The application process took three months. I started gathering materials and writing my statements late October with my first deadline being December 1rst (for two schools). I applied to six schools with deadlines ranging from early December to mid January. It was a rough. I rewrote my artist statement six times, and that's not including the drafts for each. As painful as the process was, it served as reassurance that I chose the right path for myself. Art is my passion, and knowing I was working to do this for a living had me all giddy.

Waiting was the easiest and hardest part. After submitting my applications, I was extremely relieved to not have to worry about deadlines and statements. I focused more on finding a better job and kind of ended up settling. Not settling on the job, but in life. I had a good job. I was spending loads of time with my family. I was content with where I was.

Then BOOM. I got some calls to interview! Which brings to pre-application period. I had spoken to alumni of the schools I was applying to and others who attended graduate school. The general consensus was, "Don't be surprised if you don't get in. I had to apply X amount of times before I got in anywhere." You can imagine how disheartening that was considering I was paying these application fees I could barely afford, only to be told I will most likely fail. Imagine my reaction when I was called for interviews from three schools. Now imagine when I was actually accepted into those three schools: California Institute of the Arts, California College of the Arts, and the School of the Art Institute of Chicago. (By the way, I was rejected from Otis College of Art and Design, Massachusetts College of Art and Design, and the University of Illinois at Chicago. But does that even matter when I got into some of the best institutions in the country?)

I was ecstatic, over the moon, and in disbelief. Everyone was so confident in me, but I was so unsure. Not of my work or skills, but of my application itself. I create images because I can't express myself with words. Even though portfolios are an important part of the application process, I was still waiting to get six rejections letters. Instead, I found myself with three letters, uncertain of where they'll take me.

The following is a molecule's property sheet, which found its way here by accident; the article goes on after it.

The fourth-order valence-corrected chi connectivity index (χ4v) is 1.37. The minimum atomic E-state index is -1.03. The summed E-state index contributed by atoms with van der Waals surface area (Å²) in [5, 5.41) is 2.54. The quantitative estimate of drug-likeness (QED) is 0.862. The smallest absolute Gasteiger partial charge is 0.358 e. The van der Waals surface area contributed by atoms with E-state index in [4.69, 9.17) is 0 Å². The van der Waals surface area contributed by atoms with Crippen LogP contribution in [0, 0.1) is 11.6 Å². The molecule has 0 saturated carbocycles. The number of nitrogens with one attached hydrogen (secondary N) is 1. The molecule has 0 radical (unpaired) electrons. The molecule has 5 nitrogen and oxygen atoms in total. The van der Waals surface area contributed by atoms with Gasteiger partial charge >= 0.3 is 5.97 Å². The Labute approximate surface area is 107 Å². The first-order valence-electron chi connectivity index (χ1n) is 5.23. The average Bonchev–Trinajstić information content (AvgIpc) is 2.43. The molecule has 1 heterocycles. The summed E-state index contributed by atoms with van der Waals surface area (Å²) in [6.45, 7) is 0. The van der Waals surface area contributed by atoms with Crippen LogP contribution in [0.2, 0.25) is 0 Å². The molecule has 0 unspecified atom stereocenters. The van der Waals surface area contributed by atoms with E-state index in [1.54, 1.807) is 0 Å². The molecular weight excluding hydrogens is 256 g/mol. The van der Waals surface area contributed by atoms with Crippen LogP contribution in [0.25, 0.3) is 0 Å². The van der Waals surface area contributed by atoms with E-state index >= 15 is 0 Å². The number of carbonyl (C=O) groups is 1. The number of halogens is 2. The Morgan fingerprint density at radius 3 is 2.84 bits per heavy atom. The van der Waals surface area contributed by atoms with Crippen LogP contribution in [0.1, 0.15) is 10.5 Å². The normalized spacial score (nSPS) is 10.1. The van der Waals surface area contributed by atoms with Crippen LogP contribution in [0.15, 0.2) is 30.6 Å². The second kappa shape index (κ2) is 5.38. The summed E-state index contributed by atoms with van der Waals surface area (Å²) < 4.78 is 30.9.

After much consideration, I am happy to announce, that I will be moving to the the Bay Area and pursuing my MFA in Fine Art at California College of the Arts! I fell in love with the program and its many opportunities to work with local artists as well as its social practice program. I was somewhat hesitant because I didn't spend as much time in the Bay Area as I did in Chicago or Los Angeles, so my perception was limited to what I had seen during my two day visit in April. After speaking with many people who live in the area, I decided to take that chance. I am excited for this opportunity and itching to get to back into a studio and converse with fellow artists. 

Until then, I have less than three months in Los Angles to wrap up some business. I intend to sell as much of my work as I can to help with living expenses in the bay. So keep an eye out for my shop! I also want to finish a project I started in November. I told myself it was okay to stop when I did, but I will finish it before I start school.

Thank you to everyone who has supported me and to those who continue to support me. I will be updating this blog weekly, or more if I can. 

Besos! 

 

 

Back in the City of Angels. by Gabriela Yoque

It's been over two months since the end of my summer residency at the University of Puget Sound. Let's just say it was a welcome vacation yet I have been itching to work once again.

At the end of the residency, I moved back home in Los Angeles, which turned out to be a huge adjustment. The environments are completely different. People are nicer in Tacoma, Washington. There is more than one season, while here in LA it is forever summer. But LA is where everything started. It is so uniquely diverse both racially and economically, and growing up here, I didn't necessarily notice it until I left for college four years ago.

Now that I am back, ideas have been flying left and right.

However there is one idea that has been burned into my mind since June. I finally went out to purchase some printing items. To be honest, I really wanted to buy some screenpinting materials, but that wouldn't just burn a hole in my pocket, it would burn my pants off. Yeah. Its really pricey. So I adjusted, and purchased items for relief printing. It still works and I think the process and material will work in my favor. 

I will share more on this project as I go along. It is an extremely personal project, and quiet frankly, I'm terrified of stopping mid way. However personal it may be, it is important to me to put it out there.